Leprosy is one of the oldest diseases known to mankind, with the first known written
reference dating back to 600 B.C. Leprosy is a chronic infectious disease caused by the slow-multiplying bacterium Mycobacterium leprae. It affects the nervous and immune systems, leading to severe sores and nerve damage in the skin and causing disability and disfiguration. It is more common tropical and subtropical countries such as India.
Contrary to the popular perception, Leprosy is not very contagious. It only spreads if a
person comes in contact with mucus droplets of an affected person, which usually happens when the latter coughs or sneezes. Children are more likely to get infected than adults. Leprosy has a a relatively large incubation period (the time between the infection and appearance of the first symptoms) which can extend up to five years. Sometimes, symptoms may take as much as 20 years to appear. It starts by damaging the nerves present on the surface of the skin, leading to discoloured patches which may not feel much. Gradually, it can progress and damage the nerves in other parts of the body such as the eyes, muscles, bones etc. and also cause a loss of sensation in the limbs.
There are many systems of classification of leprosy. We will consider the one where the
type is determined by the person’s immune response to the disease. Going by this, there are two types of leprosy:
1. Tuberculoid Leprosy: This is a mild form of the disease. A person infected with this type of leprosy will have few lesions and sores. The affected areas of the skin may feel numb due to nerve damage underneath. This is only mildly contagious.
2. Lepromatous Leprosy: This is a more severe form of leprosy. The person will have many lesions and rashes accompanied by numbness and muscle weakness. It can result in disfigurement. It is more contagious than tuberculoid leprosy.
The primary symptoms of leprosy are:
The doctor will conduct a physical examination to look for signs and symptoms of
leprosy. If you have a suspicious skin sore, the doctor may remove a sample of the affected skin and send it to the lab for futher analysis. This is called a skin biopsy.
Another method of diagnosis is the skin smear test, in which a sample of material is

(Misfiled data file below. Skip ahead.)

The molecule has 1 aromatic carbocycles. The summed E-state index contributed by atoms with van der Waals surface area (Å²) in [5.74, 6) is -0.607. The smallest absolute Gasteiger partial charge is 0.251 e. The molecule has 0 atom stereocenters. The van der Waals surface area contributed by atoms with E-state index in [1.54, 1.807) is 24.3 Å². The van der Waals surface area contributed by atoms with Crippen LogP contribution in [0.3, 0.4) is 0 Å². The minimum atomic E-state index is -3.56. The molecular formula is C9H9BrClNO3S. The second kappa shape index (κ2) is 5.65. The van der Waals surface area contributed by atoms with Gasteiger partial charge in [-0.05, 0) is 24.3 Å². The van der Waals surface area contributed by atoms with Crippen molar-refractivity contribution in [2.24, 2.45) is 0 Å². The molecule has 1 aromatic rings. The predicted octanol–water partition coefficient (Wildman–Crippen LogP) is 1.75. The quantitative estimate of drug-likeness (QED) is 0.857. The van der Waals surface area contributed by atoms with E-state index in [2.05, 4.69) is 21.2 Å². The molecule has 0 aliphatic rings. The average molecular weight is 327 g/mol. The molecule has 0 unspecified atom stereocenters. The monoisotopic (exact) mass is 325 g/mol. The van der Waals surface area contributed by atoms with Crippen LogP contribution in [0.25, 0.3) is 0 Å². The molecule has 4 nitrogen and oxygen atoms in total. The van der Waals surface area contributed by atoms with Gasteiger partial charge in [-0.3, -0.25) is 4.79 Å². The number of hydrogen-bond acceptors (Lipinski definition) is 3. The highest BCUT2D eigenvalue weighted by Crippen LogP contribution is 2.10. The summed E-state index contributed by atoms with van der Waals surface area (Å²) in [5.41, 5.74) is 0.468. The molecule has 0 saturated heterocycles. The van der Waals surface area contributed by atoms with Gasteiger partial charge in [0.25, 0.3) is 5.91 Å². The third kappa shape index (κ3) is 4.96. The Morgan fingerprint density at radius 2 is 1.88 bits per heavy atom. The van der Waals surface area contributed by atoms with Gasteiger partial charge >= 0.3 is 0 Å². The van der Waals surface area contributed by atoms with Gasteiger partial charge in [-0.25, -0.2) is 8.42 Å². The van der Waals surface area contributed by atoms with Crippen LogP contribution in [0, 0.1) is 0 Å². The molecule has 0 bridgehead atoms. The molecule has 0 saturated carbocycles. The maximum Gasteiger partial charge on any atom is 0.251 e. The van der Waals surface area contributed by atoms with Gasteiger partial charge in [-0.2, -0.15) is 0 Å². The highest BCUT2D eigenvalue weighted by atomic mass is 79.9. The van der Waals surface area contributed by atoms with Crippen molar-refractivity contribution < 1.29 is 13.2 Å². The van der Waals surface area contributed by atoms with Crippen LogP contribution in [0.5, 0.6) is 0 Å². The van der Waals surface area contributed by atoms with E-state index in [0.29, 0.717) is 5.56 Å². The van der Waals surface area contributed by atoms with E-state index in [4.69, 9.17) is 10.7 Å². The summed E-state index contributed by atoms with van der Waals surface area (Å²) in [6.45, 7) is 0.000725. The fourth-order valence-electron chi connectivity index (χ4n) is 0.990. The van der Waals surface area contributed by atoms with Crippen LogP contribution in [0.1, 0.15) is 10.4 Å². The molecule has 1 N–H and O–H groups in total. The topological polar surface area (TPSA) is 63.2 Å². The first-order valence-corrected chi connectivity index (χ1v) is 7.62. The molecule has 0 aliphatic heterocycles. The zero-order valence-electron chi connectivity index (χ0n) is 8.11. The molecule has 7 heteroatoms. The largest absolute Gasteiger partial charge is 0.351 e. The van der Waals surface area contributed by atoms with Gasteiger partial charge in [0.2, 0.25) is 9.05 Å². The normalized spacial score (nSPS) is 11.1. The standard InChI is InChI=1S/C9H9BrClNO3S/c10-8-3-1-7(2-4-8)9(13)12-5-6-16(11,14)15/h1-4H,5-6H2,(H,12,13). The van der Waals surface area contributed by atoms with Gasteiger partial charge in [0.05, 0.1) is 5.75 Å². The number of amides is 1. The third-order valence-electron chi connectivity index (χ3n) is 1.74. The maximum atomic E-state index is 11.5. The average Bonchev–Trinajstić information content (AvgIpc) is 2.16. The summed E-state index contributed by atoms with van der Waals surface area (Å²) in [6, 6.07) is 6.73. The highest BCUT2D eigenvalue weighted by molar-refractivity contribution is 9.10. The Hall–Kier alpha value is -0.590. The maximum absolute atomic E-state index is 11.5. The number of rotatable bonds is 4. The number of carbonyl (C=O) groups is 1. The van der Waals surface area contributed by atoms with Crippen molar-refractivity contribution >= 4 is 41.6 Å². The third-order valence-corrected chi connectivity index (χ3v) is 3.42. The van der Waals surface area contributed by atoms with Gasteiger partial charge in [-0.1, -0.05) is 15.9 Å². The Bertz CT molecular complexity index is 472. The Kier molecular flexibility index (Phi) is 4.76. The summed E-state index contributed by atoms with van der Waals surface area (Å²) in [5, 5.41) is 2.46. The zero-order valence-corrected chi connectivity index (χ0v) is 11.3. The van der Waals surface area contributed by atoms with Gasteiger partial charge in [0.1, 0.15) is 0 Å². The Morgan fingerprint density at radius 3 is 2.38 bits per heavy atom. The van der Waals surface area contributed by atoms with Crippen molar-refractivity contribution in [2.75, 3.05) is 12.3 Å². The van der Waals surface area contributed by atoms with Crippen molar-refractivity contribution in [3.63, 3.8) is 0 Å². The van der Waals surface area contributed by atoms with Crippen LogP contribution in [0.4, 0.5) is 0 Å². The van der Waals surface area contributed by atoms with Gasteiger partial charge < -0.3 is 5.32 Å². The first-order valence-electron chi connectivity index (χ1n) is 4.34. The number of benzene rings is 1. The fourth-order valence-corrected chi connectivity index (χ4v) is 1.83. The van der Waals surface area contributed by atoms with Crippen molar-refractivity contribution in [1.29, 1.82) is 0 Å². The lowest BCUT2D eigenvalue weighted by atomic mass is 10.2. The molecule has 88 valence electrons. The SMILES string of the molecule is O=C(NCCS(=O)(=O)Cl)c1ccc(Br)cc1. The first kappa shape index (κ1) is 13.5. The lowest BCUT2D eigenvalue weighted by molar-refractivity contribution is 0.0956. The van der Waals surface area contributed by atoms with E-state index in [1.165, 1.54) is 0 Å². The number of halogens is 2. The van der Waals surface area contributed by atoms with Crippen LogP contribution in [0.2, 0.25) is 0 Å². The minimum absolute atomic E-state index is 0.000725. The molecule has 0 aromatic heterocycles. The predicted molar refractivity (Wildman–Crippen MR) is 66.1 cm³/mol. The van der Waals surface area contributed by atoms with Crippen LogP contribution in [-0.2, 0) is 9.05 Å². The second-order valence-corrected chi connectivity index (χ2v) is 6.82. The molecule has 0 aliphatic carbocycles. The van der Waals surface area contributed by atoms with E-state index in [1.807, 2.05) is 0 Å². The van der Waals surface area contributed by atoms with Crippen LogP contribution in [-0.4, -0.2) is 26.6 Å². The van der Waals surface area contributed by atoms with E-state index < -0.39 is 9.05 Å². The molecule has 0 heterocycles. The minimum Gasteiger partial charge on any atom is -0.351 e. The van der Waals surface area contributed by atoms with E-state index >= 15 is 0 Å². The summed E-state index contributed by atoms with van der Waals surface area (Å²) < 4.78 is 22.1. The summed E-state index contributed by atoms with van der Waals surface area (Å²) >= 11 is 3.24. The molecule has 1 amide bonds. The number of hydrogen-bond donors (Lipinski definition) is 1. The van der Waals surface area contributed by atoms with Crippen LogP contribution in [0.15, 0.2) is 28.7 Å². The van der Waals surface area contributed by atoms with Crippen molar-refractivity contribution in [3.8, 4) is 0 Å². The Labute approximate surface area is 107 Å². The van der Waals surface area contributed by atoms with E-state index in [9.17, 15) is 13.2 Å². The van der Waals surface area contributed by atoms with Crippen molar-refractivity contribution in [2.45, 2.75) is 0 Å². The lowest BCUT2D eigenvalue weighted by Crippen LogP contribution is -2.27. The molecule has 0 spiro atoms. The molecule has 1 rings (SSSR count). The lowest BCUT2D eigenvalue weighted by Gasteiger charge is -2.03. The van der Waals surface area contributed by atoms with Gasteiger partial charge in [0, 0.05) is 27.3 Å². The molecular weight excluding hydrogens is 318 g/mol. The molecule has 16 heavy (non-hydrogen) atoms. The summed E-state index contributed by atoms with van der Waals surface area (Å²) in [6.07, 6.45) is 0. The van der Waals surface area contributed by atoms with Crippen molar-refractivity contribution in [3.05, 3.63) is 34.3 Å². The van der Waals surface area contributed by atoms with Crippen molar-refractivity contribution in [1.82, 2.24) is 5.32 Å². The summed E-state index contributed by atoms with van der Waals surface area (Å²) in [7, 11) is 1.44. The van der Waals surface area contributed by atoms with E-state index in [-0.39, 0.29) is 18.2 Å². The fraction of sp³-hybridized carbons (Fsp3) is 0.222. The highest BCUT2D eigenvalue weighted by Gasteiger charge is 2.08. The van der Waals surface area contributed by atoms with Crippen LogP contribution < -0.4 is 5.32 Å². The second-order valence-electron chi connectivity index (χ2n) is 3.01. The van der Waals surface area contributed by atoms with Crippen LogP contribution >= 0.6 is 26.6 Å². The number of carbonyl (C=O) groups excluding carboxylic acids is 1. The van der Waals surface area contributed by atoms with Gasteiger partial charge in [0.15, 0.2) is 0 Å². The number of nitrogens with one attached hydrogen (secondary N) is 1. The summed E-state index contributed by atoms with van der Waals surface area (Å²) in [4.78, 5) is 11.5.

collected from a tiny cut in the skin and stained for the leprosy-causing bacteria.
A lepromin skin test may also be performed to determine the type of leprosy. In this
test, a small amount of Mycobacterium leprae is injected into the skin. People infected with tuberculoid leprosy will experience irritation at the site of the injection.
Treatment involves medications along with supportive care. A long-term treatment plan
ranging from six months to an year with antibiotics is recommended. Some of the antibiotics which helps in curing leprosy are dapsone, rifampin, clofazamine, minocycline and ofloxacin. In rare cases, there may be some side-effects of leprosy treatment which inclufe minor anaemia, slight darkening of the skin that disappears once the treatment is stopped and abnormal liver test results which may produce a harmless, orange discoloration of sweat, urine or tears. Anti-inflammatory medicines such as aspirin, prednisone etc. may also be given to control nerve pain and damage.
Women who are pregnant or planning to become pregnant should not take
thalidomide, which is also a medication for leprosy that suppresses the body’s immune system, as it causes life-threatening birth defects.
Early detection and treatment is important for curing leprosy as it can help prevent
tissue damage and other health complications. Once the person becomes disfigured or some sort of disability sets in, leading a normal life may be impossible despite treatment.
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